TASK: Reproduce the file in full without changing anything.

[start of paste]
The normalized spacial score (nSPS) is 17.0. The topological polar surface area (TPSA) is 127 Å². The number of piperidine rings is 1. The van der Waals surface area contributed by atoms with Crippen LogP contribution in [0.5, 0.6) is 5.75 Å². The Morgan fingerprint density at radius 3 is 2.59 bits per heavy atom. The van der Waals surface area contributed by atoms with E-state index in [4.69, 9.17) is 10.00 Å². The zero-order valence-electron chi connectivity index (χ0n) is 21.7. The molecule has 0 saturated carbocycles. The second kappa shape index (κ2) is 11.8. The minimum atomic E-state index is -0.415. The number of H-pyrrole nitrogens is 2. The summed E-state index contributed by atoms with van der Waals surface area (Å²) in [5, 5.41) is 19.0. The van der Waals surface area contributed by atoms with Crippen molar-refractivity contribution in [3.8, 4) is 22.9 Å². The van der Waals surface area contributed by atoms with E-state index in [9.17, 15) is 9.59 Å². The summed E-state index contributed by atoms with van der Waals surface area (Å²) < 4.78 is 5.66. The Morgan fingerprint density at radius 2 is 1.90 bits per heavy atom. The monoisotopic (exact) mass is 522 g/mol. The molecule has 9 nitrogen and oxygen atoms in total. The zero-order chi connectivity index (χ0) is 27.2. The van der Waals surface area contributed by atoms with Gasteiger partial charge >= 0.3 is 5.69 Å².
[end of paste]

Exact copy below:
The normalized spacial score (nSPS) is 17.0. The topological polar surface area (TPSA) is 127 Å². The number of piperidine rings is 1. The van der Waals surface area contributed by atoms with Crippen LogP contribution in [0.5, 0.6) is 5.75 Å². The Morgan fingerprint density at radius 3 is 2.59 bits per heavy atom. The van der Waals surface area contributed by atoms with E-state index in [4.69, 9.17) is 10.00 Å². The zero-order valence-electron chi connectivity index (χ0n) is 21.7. The molecule has 0 saturated carbocycles. The second kappa shape index (κ2) is 11.8. The minimum atomic E-state index is -0.415. The number of H-pyrrole nitrogens is 2. The summed E-state index contributed by atoms with van der Waals surface area (Å²) in [5, 5.41) is 19.0. The van der Waals surface area contributed by atoms with Crippen molar-refractivity contribution in [3.8, 4) is 22.9 Å². The van der Waals surface area contributed by atoms with E-state index in [9.17, 15) is 9.59 Å². The summed E-state index contributed by atoms with van der Waals surface area (Å²) < 4.78 is 5.66. The Morgan fingerprint density at radius 2 is 1.90 bits per heavy atom. The monoisotopic (exact) mass is 522 g/mol. The molecule has 9 nitrogen and oxygen atoms in total. The zero-order chi connectivity index (χ0) is 27.2. The van der Waals surface area contributed by atoms with Gasteiger partial charge >= 0.3 is 5.69 Å².